21. Brogden RN, McTavish D: Budesonide. An updated review of its pharmacological properties, and therapeutic efficacy in asthma and rhinitis. Drugs. 1992, 44 (3): 375-407. 10.2165/00003495-199244030-00007. Erratum in: Drugs. 1992 Dec;44(6):1012. Drugs. 1993 Jan;45(1):1301View ArticlePubMedGoogle Scholar
  22. Bertz H, Afting M, Kreisel W, Duffner U, Greinwald R, Finke J: Feasibility and response to budesonide as topical corticosteroid therapy for acute intestinal GVHD. Bone Marrow Transplant. 1999, 24 (11): 1185-1189. 10.1038/sj.bmt.1702055.View ArticlePubMedGoogle Scholar
  23. McDonald GB, Bouvier M, Hockenbery DM, Stern JM, Gooley T, Farrand A, Murakami C, Levine DS: Oral beclomethasone dipropionate for treatment of intestinal graft-versus-host disease: a randomized, controlled trial. Gastroenterology. 1998, 115 (1): 28-35. 10.1016/S0016-5085(98)70361-0.View ArticlePubMedGoogle Scholar
  24. Glucksberg H, Storb R, Fefer A, Buckner CD, Neiman PE, Clift RA, Lerner KG, Thomas ED: Clinical manifestations of graft-versus-host disease in human recipients of marrow from HL-A-matched sibling donors. Transplantation. 1974, 18 (4): 295-304. 10.1097/00007890-197410000-00001.View ArticlePubMedGoogle Scholar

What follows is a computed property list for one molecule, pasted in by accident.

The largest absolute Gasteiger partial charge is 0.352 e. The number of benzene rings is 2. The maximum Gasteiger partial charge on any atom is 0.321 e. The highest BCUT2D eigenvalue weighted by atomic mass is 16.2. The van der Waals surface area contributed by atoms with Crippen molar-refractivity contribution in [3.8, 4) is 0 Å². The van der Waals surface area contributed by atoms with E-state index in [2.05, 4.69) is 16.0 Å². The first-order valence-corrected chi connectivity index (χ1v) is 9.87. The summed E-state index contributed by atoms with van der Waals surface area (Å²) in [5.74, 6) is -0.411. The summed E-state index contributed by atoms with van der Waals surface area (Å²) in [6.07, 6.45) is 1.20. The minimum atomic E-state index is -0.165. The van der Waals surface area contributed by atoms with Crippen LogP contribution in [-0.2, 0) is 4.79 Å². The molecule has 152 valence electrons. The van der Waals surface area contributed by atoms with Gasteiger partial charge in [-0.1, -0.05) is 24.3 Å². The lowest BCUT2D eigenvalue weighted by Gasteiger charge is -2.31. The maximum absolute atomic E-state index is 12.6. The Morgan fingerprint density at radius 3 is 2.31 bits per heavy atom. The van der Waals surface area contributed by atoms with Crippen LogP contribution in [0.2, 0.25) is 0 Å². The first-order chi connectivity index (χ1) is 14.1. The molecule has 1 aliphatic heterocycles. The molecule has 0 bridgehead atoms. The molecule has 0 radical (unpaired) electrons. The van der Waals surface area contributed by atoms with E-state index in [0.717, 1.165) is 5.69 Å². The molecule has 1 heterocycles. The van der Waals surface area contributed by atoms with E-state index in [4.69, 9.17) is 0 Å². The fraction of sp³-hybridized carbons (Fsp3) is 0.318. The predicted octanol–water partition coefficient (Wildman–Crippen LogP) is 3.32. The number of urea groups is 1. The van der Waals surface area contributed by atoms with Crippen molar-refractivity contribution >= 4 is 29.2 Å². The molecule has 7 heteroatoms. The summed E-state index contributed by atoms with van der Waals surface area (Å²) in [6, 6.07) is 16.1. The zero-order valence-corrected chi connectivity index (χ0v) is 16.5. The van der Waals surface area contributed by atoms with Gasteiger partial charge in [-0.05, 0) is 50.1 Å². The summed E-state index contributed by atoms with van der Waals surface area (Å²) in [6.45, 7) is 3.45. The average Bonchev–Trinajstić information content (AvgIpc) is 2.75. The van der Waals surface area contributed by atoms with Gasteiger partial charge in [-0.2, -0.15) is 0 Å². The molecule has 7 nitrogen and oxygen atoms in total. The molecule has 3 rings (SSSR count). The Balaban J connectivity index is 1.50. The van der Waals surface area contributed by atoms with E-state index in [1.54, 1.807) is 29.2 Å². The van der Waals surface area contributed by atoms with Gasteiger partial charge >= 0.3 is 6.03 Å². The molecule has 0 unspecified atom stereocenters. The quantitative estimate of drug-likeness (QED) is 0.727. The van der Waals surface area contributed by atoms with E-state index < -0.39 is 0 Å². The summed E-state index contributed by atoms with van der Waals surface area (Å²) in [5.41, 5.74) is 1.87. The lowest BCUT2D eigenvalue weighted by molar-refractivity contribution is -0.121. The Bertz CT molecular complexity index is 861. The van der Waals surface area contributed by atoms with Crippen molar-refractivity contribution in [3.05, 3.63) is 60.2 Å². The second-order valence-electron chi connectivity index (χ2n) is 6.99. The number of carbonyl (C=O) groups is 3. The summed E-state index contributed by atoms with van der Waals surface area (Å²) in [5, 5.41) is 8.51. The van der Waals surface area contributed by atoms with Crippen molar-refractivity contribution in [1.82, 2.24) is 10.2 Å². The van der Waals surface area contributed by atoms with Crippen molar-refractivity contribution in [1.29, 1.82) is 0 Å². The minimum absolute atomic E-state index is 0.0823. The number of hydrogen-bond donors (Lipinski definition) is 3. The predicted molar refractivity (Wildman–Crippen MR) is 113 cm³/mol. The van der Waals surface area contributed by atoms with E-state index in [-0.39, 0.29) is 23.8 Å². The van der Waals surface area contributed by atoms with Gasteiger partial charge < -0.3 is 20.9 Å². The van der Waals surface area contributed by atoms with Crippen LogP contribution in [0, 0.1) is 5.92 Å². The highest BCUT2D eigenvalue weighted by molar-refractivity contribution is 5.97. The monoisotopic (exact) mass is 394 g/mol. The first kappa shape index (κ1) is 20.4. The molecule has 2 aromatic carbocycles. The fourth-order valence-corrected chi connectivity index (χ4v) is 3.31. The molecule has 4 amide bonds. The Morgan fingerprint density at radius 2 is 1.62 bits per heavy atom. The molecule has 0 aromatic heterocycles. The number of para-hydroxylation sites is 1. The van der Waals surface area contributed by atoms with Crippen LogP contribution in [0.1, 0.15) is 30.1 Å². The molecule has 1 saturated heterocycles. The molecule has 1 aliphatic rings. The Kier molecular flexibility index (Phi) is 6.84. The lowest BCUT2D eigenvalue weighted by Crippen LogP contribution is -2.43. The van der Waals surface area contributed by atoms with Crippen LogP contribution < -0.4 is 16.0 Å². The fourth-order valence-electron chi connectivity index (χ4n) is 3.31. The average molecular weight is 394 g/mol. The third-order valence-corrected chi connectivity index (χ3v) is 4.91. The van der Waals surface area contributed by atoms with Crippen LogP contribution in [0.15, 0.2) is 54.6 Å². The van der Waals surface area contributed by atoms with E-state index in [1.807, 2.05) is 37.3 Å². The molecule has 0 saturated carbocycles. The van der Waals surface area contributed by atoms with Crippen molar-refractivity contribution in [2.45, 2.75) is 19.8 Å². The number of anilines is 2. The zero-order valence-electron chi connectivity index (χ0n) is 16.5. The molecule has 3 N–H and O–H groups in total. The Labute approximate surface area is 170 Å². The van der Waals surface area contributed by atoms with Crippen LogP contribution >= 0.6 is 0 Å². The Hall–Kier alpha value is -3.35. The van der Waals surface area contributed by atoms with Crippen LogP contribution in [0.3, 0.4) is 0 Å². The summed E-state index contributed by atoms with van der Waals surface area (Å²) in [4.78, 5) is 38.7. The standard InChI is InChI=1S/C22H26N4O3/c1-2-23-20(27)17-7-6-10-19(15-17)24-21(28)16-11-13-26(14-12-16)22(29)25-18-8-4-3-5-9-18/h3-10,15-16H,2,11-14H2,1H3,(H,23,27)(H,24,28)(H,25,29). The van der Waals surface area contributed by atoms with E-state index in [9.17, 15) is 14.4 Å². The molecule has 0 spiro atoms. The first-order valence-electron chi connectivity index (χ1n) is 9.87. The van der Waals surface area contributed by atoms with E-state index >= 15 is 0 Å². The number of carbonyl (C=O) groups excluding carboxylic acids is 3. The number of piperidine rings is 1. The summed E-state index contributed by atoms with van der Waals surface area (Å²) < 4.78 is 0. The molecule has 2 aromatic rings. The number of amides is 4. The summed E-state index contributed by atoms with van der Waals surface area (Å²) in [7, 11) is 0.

25. Cruz-Correa M, Poonawala A, Abraham SC, Wu TT, Zahurak M, Vogelsang G, Kalloo AN, Lee LA: Endoscopic findings predict the histologic diagnosis in gastrointestinal graft-versus-host disease. Endoscopy. 2002, 34 (10): 808-813. 10.1055/s-2002-34257.View ArticlePubMedGoogle Scholar
  26. Lerner KG, Kao GF, Buckner CD, Clift RA, Thomas ED: Histopathology of graft-vs.-host reaction (GvHR) in human recipients of marrow from HL-A-matched sibling donors. Transplant Proc. 1974, 6: 367-371.PubMedGoogle Scholar
  27. Martin PJ, McDonald GB, Sanders JE, Anasetti C, Appelbaum FR, Deeg HJ, Nash RA, Petersdorf EW, Hansen JA, Storb R: Increasingly frequent diagnosis of acute gastrointestinal graft-versus-host disease after allogeneic hematopoietic celltransplantation. Biol Blood Marrow Transplant. 2004, 10 (5): 320-327. 10.1016/j.bbmt.2003.12.304.View ArticlePubMedGoogle Scholar